Simon plays a rock concert for geriatrics while Thierry is abused by jocks at the pool where he works. Oh, and Delphine isn’t just a chain-smoker who wound up in AA through the love a good man. No, she's actually stalking that man, a married man, who pleads angrily to leave him alone. An interesting turn. For a time, she’s replaced by Amanda (Leila Bekhti), a martinet in a wheelchair, who whips them in shape. Well, “shape.” They’re still fairly doughy at the end.
Is this too many storylines? Each gets a bit but none goes deep. Some are played for laughs, some for pathos. Bertrand goes to work for his asshole brother-in-law in a sad furniture shop, takes his abuse with an increasingly astonished look in his eyes, until we get a worm-turns moment when he tells him exactly what he thinks of him, his furniture and the shop. Then they take it outside. Cut to: A shot of the two of them, through the window, silently and ineptly grappling with one another. That was good; that made me laugh. It’s when Bertrand’s wife, who hasn’t exactly been supportive of her husband, tells off her snooty sister in a grocery store—to actual cheers from the SIFF crowd—that I began to shake my head. Make it funny or go home.
All of it leads to a male synch competition in Norway, which somehow they‘re able to enter as the French national team. The other teams are young, fit and well-financed, while our guys are not, not and not. They’re in a sweaty panic; but then they perform perfectly. I wasn’t sure what I wanted, to be honest. That they wouldn’t embarrass themselves mostly. But the movie has them win the whole thing. They come back to their small northern town with gold medals.
The sure thing
Apparently this French version, and a British version starring Rob Brydon that came out the same year, were both inspired by a 2010 documentary, “Men Who Swim,” which IMDb describes thus:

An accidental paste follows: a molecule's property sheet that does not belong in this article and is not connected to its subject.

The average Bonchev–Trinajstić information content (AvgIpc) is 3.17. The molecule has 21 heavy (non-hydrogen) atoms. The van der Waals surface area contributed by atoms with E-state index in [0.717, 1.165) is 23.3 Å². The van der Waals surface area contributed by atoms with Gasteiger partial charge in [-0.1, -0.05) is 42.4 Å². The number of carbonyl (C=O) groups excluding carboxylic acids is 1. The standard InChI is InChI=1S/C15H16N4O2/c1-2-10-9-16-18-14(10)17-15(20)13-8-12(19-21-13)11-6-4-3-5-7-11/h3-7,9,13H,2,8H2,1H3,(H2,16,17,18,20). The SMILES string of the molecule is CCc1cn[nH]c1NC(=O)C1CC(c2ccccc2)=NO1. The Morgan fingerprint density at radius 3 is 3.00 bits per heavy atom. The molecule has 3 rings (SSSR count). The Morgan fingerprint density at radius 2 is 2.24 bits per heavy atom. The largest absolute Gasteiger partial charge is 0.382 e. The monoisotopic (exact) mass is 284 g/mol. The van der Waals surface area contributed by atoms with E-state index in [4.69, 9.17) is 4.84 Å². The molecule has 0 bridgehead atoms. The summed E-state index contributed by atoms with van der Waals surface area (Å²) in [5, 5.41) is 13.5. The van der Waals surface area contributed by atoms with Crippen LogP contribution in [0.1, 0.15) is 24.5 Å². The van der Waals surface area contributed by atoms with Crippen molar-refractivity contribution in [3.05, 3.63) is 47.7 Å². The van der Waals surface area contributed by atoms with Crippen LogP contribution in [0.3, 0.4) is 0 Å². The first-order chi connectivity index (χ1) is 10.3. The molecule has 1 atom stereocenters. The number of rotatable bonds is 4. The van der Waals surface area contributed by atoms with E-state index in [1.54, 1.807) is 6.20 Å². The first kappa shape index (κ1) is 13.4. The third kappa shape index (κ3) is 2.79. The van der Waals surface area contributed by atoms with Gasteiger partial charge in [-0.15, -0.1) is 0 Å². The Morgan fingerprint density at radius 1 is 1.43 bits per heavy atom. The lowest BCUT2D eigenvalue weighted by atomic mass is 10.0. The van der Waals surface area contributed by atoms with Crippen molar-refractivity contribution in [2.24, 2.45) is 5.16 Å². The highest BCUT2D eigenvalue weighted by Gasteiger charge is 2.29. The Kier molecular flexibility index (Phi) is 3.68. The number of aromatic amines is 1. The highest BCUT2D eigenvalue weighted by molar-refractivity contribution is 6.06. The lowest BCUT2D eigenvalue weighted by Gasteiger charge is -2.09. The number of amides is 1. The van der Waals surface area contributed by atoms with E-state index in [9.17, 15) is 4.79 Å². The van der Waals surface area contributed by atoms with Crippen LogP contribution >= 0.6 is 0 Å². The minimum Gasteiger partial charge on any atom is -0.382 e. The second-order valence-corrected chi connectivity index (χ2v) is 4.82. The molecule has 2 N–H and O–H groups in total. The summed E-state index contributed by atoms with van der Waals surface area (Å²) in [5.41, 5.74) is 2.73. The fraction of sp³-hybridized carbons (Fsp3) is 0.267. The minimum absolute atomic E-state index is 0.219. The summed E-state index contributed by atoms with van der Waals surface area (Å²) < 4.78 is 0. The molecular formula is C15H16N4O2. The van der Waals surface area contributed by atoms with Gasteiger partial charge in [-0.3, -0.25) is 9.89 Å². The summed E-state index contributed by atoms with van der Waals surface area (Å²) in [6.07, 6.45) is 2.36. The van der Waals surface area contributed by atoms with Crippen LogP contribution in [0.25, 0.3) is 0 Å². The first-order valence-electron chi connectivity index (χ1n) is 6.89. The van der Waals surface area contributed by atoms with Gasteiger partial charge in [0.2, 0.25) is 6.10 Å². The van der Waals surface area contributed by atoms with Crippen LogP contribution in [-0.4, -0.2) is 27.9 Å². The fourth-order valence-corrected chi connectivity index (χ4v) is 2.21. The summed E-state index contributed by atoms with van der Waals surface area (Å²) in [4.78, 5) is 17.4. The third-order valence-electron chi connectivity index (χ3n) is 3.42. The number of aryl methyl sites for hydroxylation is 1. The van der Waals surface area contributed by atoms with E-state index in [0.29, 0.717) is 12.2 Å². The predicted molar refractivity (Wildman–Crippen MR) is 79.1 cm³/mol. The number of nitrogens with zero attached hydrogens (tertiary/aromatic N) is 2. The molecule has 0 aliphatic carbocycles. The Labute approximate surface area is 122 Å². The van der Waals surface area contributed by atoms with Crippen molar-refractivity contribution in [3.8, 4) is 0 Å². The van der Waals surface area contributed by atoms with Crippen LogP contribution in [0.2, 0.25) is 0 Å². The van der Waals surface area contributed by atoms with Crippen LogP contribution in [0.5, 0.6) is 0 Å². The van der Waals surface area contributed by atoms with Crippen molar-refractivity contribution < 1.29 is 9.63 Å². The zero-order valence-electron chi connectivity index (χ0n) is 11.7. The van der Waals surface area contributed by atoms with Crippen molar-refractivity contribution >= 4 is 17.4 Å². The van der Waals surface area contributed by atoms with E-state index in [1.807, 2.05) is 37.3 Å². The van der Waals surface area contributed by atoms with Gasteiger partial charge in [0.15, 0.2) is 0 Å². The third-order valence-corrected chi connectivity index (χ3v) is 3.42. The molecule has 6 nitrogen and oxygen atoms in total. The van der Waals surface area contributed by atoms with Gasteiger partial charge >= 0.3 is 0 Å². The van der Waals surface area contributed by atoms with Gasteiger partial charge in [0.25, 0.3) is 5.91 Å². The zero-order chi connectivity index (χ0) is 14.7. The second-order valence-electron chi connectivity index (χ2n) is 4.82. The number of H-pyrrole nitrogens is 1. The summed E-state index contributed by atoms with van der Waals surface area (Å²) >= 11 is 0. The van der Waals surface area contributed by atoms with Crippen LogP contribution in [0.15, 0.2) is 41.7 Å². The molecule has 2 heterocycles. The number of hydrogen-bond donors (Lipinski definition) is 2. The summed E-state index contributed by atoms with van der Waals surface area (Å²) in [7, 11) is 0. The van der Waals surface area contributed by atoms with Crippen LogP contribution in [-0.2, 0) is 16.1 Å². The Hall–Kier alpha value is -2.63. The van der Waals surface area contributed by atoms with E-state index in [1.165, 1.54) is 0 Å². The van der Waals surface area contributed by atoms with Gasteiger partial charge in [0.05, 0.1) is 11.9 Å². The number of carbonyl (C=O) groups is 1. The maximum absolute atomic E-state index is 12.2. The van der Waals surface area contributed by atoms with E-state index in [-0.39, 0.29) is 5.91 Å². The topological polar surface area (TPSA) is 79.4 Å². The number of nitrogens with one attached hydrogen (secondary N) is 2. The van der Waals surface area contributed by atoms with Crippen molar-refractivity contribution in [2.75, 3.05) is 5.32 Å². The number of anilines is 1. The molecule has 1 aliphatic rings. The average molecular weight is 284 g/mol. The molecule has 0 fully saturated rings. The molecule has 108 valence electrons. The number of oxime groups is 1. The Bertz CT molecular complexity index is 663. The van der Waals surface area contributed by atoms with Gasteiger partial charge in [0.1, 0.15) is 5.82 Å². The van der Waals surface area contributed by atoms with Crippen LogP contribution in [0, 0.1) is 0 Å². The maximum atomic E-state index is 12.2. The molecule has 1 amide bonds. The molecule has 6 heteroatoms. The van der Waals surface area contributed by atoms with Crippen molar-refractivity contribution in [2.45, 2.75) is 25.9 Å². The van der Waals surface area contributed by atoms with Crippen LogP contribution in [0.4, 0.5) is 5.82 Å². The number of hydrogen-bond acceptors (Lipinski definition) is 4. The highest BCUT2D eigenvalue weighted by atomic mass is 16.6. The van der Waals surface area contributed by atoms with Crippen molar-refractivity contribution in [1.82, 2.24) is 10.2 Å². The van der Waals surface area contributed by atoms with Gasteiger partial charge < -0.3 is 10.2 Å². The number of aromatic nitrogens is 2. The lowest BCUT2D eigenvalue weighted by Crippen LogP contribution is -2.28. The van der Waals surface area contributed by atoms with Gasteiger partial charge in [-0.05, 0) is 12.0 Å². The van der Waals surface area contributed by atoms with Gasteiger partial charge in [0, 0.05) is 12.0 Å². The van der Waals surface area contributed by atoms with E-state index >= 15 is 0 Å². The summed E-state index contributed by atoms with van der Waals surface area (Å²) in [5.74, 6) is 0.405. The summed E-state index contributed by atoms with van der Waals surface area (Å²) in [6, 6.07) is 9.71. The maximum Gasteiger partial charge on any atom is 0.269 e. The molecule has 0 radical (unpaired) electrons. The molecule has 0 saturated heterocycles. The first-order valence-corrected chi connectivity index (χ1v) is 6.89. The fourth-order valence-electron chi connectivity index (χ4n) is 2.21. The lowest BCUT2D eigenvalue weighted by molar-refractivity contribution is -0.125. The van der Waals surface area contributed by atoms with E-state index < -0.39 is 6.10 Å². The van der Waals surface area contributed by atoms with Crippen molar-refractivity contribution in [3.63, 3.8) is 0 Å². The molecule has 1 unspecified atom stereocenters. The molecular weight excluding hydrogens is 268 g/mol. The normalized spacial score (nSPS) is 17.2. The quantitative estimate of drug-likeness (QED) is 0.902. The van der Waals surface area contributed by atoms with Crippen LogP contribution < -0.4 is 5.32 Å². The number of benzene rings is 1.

A humorous and poignant film about a group of middle-aged men who find unlikely success as members of Sweden's all-male synchronized swim team
A Hollywood version seems inevitable, but who to cast? In the French version, because the men are over-the-hill, their best days back in the 1980s, they cast actors who were stars in the ’80s. That would make sense for the Hollywood version, too, and there’s a host of options: John Cusack, Matthew Broderick, Ralph Macchio, Emilio Estevez, on and on. If you allowed Delphine to be older, Holly Hunter would be perfect.
I just hope Hollywood's version is less Hollywood than the French one.
Movie Review: More Than Blue (2018)
In any love story, the real question for the writer is “How do you keep the lovers apart?” Because the lovers together are pretty boring. Answers have varied through the centuries: family, class, race, homophobia, early death.
The couple in “More Than Blue,” K (Jasper Liu) and Cream (Chen Yi-han), have elements of the last one—early death, his—but that’s not where the drama is. The drama is in withholding this information from her.
No, that’s not even it. The drama is in how he decides to make everything right for her once he’s gone. And the answer to that is a little fucked up.
The 10 year itch
They meet cute. In high school (played by Chih Tian-hsih and Pipi Yao), he’s sad and withdrawn, she’s bold and insouciant. One day, because he’s sad and withdrawn, he runs superhard around the school track, then lays down on a bench catching his breath. Rebellious and smoking a cigarette against school rules, she comes up to him and blows smoke in his face. He coughs, she laughs. She’s forward, he’s confused. Then a school official approaches, she hands him her cigarette and scrams. He gets in trouble. “Cute.”